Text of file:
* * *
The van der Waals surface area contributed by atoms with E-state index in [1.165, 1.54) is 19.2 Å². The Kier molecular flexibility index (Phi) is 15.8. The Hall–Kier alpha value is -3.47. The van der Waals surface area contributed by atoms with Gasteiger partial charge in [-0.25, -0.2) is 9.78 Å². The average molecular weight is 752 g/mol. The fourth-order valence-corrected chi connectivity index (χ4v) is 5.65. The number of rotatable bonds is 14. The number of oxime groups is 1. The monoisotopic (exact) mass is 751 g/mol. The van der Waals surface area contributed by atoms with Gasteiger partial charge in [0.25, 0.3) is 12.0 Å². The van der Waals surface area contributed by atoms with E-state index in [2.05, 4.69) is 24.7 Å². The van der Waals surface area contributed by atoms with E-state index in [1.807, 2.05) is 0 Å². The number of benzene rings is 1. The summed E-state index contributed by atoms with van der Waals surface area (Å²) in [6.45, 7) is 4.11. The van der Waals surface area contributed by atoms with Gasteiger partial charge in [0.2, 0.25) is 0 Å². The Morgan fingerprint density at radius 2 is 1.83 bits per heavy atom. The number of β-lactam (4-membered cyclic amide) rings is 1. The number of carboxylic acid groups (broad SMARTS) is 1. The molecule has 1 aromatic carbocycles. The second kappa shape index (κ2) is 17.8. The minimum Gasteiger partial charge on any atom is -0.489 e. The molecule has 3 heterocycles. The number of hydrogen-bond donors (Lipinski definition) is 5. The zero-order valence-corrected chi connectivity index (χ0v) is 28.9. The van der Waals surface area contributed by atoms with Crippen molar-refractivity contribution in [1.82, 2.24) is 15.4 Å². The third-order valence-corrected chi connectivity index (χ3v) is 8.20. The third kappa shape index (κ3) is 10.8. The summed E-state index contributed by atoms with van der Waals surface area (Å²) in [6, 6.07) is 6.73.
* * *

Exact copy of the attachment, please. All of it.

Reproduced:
The van der Waals surface area contributed by atoms with E-state index in [1.165, 1.54) is 19.2 Å². The Kier molecular flexibility index (Phi) is 15.8. The Hall–Kier alpha value is -3.47. The van der Waals surface area contributed by atoms with Gasteiger partial charge in [-0.25, -0.2) is 9.78 Å². The average molecular weight is 752 g/mol. The fourth-order valence-corrected chi connectivity index (χ4v) is 5.65. The number of rotatable bonds is 14. The number of oxime groups is 1. The monoisotopic (exact) mass is 751 g/mol. The van der Waals surface area contributed by atoms with Gasteiger partial charge in [0.25, 0.3) is 12.0 Å². The van der Waals surface area contributed by atoms with E-state index in [2.05, 4.69) is 24.7 Å². The van der Waals surface area contributed by atoms with E-state index in [1.807, 2.05) is 0 Å². The number of benzene rings is 1. The summed E-state index contributed by atoms with van der Waals surface area (Å²) in [6.45, 7) is 4.11. The van der Waals surface area contributed by atoms with Gasteiger partial charge in [0.2, 0.25) is 0 Å². The Morgan fingerprint density at radius 2 is 1.83 bits per heavy atom. The number of β-lactam (4-membered cyclic amide) rings is 1. The number of carboxylic acid groups (broad SMARTS) is 1. The molecule has 1 aromatic carbocycles. The second kappa shape index (κ2) is 17.8. The minimum Gasteiger partial charge on any atom is -0.489 e. The molecule has 3 heterocycles. The number of hydrogen-bond donors (Lipinski definition) is 5. The zero-order valence-corrected chi connectivity index (χ0v) is 28.9. The van der Waals surface area contributed by atoms with Crippen molar-refractivity contribution in [1.82, 2.24) is 15.4 Å². The third-order valence-corrected chi connectivity index (χ3v) is 8.20. The third kappa shape index (κ3) is 10.8. The summed E-state index contributed by atoms with van der Waals surface area (Å²) in [6, 6.07) is 6.73.